The attack on Pearl Harbor happened way before my time, Modern Philosophers, but I often reflect on how it might have affected my father’s life.
He was a couple of months shy of turning 16 when the attack occurred. I’ve tried to put myself in his shoes, and consider what might have been going through his head when he heard about what happened.
Nothing occurred in my life when I was almost 16 that I possibly could compare to this moment. The closest I get is my senior year at college, gathering around the TV in my dorm room with my friends, and watching the coverage of our attack on Iraq.
At the time, all I could think about was hoping I wouldn’t get drafted to fight in a war halfway around the world.
It’s not that I was a coward.
Or maybe I was. Let’s be honest.
I just didn’t want to die. I wasn’t a soldier. I wasn’t brave. I was a Film Major who’d seen too many Vietnam War flicks, and knew I’d never be able to handle life in the Armed Forces.
My Dad, on the other hand, enlisted in the Marine Corps and wound up stationed in Japan during the occupation.
He didn’t wait to get drafted. He volunteered to fight for his country.
My Dad would never talk about his time in the Marines during the war. WWII, “The Big One” as my stepbrother used to call it.
I remember a Japanese flag in the house, that I assume he had brought back from his time overseas.
The one story he ever shared was that the first time he rode a motorcycle was while he was stationed in Japan.
I remember him saying something about being on Okinawa.
I always wondered how close he was when the bomb was dropped, but could never get up the courage to ask him about it.
After my Dad died, I made a futile attempt to get his records from the USMC. When that didn’t work, I took to devouring every book I could on the Marines and the role they played in World War II.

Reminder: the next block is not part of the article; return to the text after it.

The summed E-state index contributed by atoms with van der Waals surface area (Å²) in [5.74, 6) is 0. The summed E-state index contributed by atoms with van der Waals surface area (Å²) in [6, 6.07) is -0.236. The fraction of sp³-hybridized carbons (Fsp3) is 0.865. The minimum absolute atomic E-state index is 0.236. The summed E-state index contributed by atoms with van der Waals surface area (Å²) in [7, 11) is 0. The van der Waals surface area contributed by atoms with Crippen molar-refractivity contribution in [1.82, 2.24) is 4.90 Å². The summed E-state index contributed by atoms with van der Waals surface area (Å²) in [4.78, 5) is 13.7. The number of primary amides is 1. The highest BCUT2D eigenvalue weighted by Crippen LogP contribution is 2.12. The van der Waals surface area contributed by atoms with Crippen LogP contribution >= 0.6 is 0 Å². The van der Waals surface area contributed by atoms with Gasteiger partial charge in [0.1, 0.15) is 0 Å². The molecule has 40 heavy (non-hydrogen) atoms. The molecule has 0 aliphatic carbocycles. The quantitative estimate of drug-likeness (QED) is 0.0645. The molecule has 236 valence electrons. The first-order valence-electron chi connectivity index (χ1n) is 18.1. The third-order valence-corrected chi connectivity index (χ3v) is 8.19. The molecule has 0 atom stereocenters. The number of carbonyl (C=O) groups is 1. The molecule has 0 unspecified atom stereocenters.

I wanted to at least have some idea of what it must have been like for the teenager, who signed up to fight a war halfway around the world.
Was it because of what happened on this day in 1941?
I wish I had pressed him about it.
I would have loved to have understood his mindset, especially knowing that the idea of being drafted had frightened me so much.
It’s a day we will never forget, and one which I’ll also wonder about in terms of my Dad.
Sadly, I’ve never met a veteran yet that was in combat and could talk about what it was like. My older brother received a Purple Heart serving in Vietnam and he would never talk about his time there. I was with my husband for 30 years and he never could talk about the two years he spent in the jungles of Vietnam. My wish for the World is that no one has to suffer the consequences of another war.
here’s to your dad and all the other brave souls –
Here’s to your dad and all that he and service people like him did for our country, Austin.
Austin, I can share one data point for you to help clarify the timeline. The day the first atomic bomb was dropped, Okinawa was under Allied control. An invasion force was in a bay in Okinawa, loading for the invasion of the Japanese home islands. My father was in the Navy crew of one of those transport ships. He didn’t talk about WWII until he was in his 80s and going to ship reunions. Even then he said little.
Thank you for sharing that..
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